There is an awful lot of people doing hobby projects with the ESP8266. I did not want to come up with the 47th incarnation of something, so the question came up, what an interesting project could look like. In the end I decided to develop a solution for managing a multitude of ESP8266-based devices. From a high-level perspective this will include the following components:
- CMDB: holds information about all devices
- Bootstrapper: prepares the raw module for all further work
- Security Manager
- Lifecycle Manager: Reference processes “from cradle to grave”
In my professional life I have been doing a lot of work on SDLC (Software Development Lifecycle) and configuration management, so the above project choice seemed a natural fit. It also happens that I am deeply interested in both topics and strongly think that poor application of them is often responsible for IT project failures.
After many, many years I rediscovered electronics as a hobby in 2015 and started playing around with sensors connected to an Arduino Uno R3 and Raspberry Pi. It was fun to link them with motion detection sensors and switch lamps on and off. One drawback, however, was the pricing of those components, if you want to have quite a few of them connected by WiFi.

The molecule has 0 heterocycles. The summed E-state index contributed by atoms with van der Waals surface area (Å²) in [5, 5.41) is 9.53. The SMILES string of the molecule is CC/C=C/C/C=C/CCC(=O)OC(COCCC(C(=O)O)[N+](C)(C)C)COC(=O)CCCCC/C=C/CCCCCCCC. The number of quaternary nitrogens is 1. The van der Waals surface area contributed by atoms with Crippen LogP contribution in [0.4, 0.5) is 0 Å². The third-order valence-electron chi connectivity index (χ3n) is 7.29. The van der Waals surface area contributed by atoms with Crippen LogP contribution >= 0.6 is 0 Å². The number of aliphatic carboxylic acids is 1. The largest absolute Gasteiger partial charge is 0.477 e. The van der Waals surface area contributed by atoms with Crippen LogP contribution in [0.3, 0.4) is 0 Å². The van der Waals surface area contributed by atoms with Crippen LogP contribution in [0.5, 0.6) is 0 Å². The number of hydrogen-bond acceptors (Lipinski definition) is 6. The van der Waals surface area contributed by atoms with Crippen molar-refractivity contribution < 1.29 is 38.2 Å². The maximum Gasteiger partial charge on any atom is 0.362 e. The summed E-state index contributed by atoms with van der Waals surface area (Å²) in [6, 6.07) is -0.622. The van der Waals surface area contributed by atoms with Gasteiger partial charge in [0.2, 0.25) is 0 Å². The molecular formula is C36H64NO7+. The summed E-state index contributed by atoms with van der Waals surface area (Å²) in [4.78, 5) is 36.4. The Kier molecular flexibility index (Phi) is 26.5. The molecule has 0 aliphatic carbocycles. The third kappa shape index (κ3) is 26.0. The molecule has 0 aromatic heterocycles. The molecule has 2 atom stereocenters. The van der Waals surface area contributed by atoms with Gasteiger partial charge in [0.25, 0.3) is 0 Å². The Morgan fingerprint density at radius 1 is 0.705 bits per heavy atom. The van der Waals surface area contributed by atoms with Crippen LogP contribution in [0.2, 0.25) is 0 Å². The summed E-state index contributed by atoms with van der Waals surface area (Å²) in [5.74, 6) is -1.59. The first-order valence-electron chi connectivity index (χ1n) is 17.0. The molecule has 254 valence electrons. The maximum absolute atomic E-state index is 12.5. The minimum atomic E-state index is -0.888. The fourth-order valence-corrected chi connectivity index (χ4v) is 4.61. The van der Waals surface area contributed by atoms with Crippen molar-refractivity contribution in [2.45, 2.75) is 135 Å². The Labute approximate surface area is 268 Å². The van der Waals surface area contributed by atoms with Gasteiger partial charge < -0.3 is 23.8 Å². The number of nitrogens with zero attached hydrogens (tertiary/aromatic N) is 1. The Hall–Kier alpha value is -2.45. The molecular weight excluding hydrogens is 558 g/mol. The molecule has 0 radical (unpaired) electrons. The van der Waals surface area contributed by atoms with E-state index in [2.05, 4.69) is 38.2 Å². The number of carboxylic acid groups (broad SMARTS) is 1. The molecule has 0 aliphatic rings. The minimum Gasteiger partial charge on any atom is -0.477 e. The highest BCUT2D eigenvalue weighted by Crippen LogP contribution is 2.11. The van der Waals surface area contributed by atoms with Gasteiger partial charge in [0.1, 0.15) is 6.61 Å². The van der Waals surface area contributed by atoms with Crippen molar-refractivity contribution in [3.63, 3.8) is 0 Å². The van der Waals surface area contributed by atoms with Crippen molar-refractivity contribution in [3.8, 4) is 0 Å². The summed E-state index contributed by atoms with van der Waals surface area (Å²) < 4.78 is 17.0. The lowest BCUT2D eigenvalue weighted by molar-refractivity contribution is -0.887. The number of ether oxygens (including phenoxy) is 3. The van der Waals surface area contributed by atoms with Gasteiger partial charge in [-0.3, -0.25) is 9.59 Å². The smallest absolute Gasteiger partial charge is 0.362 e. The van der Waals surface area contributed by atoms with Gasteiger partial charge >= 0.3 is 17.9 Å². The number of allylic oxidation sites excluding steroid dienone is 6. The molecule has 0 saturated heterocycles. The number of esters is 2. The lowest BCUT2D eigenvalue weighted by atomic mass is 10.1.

This was when I stumbled over the ESP8266 microcontroller. It is very small, really cheap (around 2 Euros if you order in China) and has WiFi built in already. The downside, compared to an Arduino, is that you need to take care of a lot of things on your own:
- Everything runs on 3.3 volts and 5 volts will kill the thing
- You need to get a USB-to-serial converter with 3.3 volt signal level
- Flashing is less convenient, since you need to change jumpers between normal and upload mode
But there is a really vibrant community out there and many problems have already been solved. So I will start writing about various aspects of this and look forward to feedback.